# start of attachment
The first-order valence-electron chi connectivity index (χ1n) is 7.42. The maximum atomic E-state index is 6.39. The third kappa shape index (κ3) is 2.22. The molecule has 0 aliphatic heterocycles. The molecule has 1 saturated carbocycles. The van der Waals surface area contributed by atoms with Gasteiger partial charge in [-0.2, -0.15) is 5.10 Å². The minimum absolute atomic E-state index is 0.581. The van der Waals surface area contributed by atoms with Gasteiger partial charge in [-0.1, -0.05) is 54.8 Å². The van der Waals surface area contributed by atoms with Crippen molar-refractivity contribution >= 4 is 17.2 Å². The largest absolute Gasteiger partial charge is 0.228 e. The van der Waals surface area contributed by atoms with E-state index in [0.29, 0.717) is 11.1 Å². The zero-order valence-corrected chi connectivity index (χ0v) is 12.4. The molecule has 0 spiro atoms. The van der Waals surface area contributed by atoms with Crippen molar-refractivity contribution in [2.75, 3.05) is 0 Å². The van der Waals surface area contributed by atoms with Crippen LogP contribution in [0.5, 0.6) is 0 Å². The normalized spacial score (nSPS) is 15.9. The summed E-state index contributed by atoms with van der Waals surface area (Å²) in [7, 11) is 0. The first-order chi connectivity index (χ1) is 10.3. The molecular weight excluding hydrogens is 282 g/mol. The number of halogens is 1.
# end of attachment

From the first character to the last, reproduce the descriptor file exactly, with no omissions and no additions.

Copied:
The first-order valence-electron chi connectivity index (χ1n) is 7.42. The maximum atomic E-state index is 6.39. The third kappa shape index (κ3) is 2.22. The molecule has 0 aliphatic heterocycles. The molecule has 1 saturated carbocycles. The van der Waals surface area contributed by atoms with Gasteiger partial charge in [-0.2, -0.15) is 5.10 Å². The minimum absolute atomic E-state index is 0.581. The van der Waals surface area contributed by atoms with Gasteiger partial charge in [-0.1, -0.05) is 54.8 Å². The van der Waals surface area contributed by atoms with Crippen molar-refractivity contribution >= 4 is 17.2 Å². The largest absolute Gasteiger partial charge is 0.228 e. The van der Waals surface area contributed by atoms with E-state index in [0.29, 0.717) is 11.1 Å². The zero-order valence-corrected chi connectivity index (χ0v) is 12.4. The molecule has 0 spiro atoms. The van der Waals surface area contributed by atoms with Crippen molar-refractivity contribution in [2.75, 3.05) is 0 Å². The van der Waals surface area contributed by atoms with Crippen LogP contribution in [0.5, 0.6) is 0 Å². The normalized spacial score (nSPS) is 15.9. The summed E-state index contributed by atoms with van der Waals surface area (Å²) in [7, 11) is 0. The first-order chi connectivity index (χ1) is 10.3. The molecular weight excluding hydrogens is 282 g/mol. The number of halogens is 1.